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Monday: Chicken Pot Pie, Coleslaw, Beet Pickles, Dinner Rolls, Citrus Fruit Cup
WHEN: Sunday, January 4th, 10:00-11:30am
WHERE: Northfield Ice Arena, 1280 Bollenbacher Drive, Northfield
With the holidays drawing nearer and plans for travel beginning to take shape, the roads may be a little more crowded in 2014 than in previous years for travelers, according to the American Automobile
Michael Moreland sat quietly as Kimberly Motzko’s family read numerous victim impact statements before Judge Neuville yesterday morning. His attorney David Hvistendahl said he read statements from 2 people who testified to Motzko walking in the road with her back to traffic. Moreland apologized to the family and said it was a tragedy for all of them. Judge Neuville rejected Hvistendahl’s motion to restore Moreland’s drivers license but did recommend he have a work permit. It’s a 6 month suspension. Moreland was ordered to serve 90 days with work release. He’ll start a 60 day stretch on January 9th and then 30 days to start August 1st. If the court receives a letter from probation stating that Moreland is in compliance, the 30 days would be stayed. He also has supervised probation for up to 1 year. He’s also ordered to pay a fine and surcharge of $1080. Hvistendahl continued saying that Moreland will do 100 days community service. Neuville gave Moreland the maximum sentence. He also brought up the letter to the editor that Moreland had written bashing Rice County attorney Paul Beaumaster. The Judge acknowledged Moreland’s First Amendment right to say it but thought it was “inappropriate”. Motzko was killed 2 ½ years ago when Moreland’s vehicle struck and killed her and one of her dogs as they walked along a rural road in Webster Township. After years of court drama, Moreland pled guilty to Careless Driving last week.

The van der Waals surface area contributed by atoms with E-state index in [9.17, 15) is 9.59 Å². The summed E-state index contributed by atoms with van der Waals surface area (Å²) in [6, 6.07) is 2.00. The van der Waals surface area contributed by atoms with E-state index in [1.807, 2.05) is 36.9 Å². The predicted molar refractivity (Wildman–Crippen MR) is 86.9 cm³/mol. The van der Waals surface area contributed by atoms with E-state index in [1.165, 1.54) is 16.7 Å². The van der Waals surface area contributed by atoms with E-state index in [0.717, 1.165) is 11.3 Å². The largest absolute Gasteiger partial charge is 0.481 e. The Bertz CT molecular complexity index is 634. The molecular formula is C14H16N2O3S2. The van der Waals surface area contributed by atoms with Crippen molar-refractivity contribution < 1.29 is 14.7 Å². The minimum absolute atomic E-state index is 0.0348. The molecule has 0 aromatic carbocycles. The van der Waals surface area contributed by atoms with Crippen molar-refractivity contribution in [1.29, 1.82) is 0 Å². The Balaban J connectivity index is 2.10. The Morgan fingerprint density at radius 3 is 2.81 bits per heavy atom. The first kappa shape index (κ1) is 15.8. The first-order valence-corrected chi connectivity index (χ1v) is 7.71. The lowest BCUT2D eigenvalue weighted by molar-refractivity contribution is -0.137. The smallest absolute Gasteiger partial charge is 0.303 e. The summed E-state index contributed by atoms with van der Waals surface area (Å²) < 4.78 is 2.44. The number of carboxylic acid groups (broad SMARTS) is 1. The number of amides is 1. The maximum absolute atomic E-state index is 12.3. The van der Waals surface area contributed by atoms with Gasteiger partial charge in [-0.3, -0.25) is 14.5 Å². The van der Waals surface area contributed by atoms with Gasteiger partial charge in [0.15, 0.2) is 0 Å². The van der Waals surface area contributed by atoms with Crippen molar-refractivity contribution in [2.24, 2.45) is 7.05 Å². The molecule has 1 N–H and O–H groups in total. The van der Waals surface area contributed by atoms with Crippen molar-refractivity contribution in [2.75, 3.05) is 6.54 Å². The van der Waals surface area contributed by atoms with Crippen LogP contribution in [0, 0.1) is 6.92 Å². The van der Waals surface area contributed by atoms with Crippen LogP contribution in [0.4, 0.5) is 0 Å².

LISTEN for audio from Hvistendahl on the 5pm news
Listen for news updates on-air at 6, 7, 8, Noon, 3 and 5
The post Today’s news update – Neuville sentences Moreland to the max appeared first on KYMN Radio - Northfield, MN.
The criminal case of a Webster Township man who struck and killed a pedestrian and her dog in rural Northfield came to a close on Friday after 2 1/2 years.
For those in need of a meal during the holidays, the Northfield Meals on Wheels provides not only food but socialization for those receiving the meals they might not otherwise get on a daily basis.
There’s a new warning from the IRS.
Taxpayers are receiving calls from scammers pretending to be with the IRS and demanding payment. Not only has the IRS agency been flooded with these calls, but so has the Rice County Attorney’s Office.
“We continue to hear from taxpayers who have received unsolicited calls from individuals demanding payment while fraudulently claiming to be from the IRS.” says Debra Shampanier, Economic Crime Specialist.
There are clear warning signs about these scams, which continue at high levels throughout Rice County and
the nation. Remember, your first contact with the IRS will not be a call from out of the blue, but through official correspondence sent through the mail. A big red flag for these scams are angry, threatening calls from people who say they are from the IRS and urging immediate payment. This is not how the IRS operates. If you get a call like this hang up and immediately call the IRS and/or the Rice County Attorney’s Office Fraud Line.